By clicking on the image you will be directed to the Flickr album.




A visualisation based on vantage points of the paintings of the church interior. 

Click on a red arrow to view the corresponding painting.

The angle of the arrows do not represent the exact angle of the view, but only the approximate span and direction).


Oude Kerk (Old Church), Delft | A video compilation of a few paintings of the same view of the church towards the Pulpit, although each being distorted to some extend. 


Oude Kerk (Old Church), Delft | A video compilation of 28 layers, which are based on the horizontal boundaries of each painting to demonstrate the maximum visible range within the horizontal space represented in each painting.


MA in History of Art and Architecture

University of Limerick, 2010

TITLE: Calvinist iconography in Dutch art: The Second Commandment as a key to the iconoclasm and idolatry issues.


The purpose of this study is to present direct links between the Second Commandment and Calvinist iconography, which both deal with the idolatry in their minor or major aspects. The iconoclasm was placed here as an adhesive factor appearing in two main contexts. Firstly, as destructive force, which emerged as a result of the interpretation of the Second Commandment. Secondly, as an instructive force, which emerged as a need for particularly Calvinist iconography.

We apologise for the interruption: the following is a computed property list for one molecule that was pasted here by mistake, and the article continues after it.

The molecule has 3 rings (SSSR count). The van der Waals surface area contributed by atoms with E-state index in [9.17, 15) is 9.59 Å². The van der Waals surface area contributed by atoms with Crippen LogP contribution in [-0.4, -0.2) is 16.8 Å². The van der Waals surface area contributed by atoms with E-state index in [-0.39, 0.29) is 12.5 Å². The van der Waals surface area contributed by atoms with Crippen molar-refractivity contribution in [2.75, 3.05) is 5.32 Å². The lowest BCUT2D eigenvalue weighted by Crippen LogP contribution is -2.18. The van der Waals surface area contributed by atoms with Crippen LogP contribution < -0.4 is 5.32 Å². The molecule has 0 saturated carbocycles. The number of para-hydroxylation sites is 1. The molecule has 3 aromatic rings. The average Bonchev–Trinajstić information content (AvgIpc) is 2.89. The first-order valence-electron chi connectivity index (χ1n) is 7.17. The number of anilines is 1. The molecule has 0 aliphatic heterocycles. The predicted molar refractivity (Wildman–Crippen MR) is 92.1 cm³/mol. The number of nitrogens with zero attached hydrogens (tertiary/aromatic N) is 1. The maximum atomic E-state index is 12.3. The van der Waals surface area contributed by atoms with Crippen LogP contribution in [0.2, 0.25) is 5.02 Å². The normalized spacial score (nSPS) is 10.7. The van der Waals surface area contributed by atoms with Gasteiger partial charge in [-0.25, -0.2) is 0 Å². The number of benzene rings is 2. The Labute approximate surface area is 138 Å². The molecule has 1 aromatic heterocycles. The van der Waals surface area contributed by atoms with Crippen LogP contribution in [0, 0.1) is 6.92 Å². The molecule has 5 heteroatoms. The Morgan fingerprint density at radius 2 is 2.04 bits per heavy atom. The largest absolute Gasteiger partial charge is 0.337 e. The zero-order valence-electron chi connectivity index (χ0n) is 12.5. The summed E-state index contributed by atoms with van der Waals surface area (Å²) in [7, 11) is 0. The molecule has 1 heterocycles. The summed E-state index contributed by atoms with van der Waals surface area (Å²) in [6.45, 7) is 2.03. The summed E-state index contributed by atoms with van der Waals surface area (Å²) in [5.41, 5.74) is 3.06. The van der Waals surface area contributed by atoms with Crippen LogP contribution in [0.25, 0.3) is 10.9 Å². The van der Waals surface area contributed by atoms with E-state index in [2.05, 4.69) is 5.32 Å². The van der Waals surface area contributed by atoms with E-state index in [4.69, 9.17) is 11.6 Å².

Calvin’s writings were the most significant primary sources for this research as they were the fundaments of Calvinism and its view on idolatry issues. They were also a theoretical base of the iconoclasts in the Netherlands and had a huge influence on Reformed art. The other primary sources included accounts of contemporaries, which as much as the prints from that time, give a general view on the beeldenstorm.

As the study on iconography, this dissertation is heavily illustrated in order to visually support the main content of the written sources. Examining all the visual material included in this dissertation, supported by Calvinist theoretical foundations, emerged a statement that the Second Commandment had a large impact on the Calvinist iconography. Within this iconography, particularly two main subject are discussed by the author. The first one presents the artists who obeyed the Second Commandment and, by an alternation or a replacement of the inappropriate image, created strictly Calvinist works of art. The second subject relates to the Word as a crucial feature of the Calvin’s thought, which became an exceptional motif in Calvinist art. Thus, the text paintings are interpreted in this study as a far result of the iconoclam and a perfect solution for the artists decorating the churches in order to their lack of the idolatrous content.

The significant starting date in this study is the year 1566, when the beeldenstorm took place. The closing date is much more difficult to define, as Calvinist iconography is more or less present in Dutch art up to this day, but the main cases of this study do not go further than the late seventeenth century. During this time, the Second Commandment and all its aspects had influenced the art by establishing specific, anti-idolatrous iconography in Dutch art.


BA in History of Art

University of Gdansk, 2006

TITLE: Calvinistic Art in Netherlands – theoretical model and its implementations.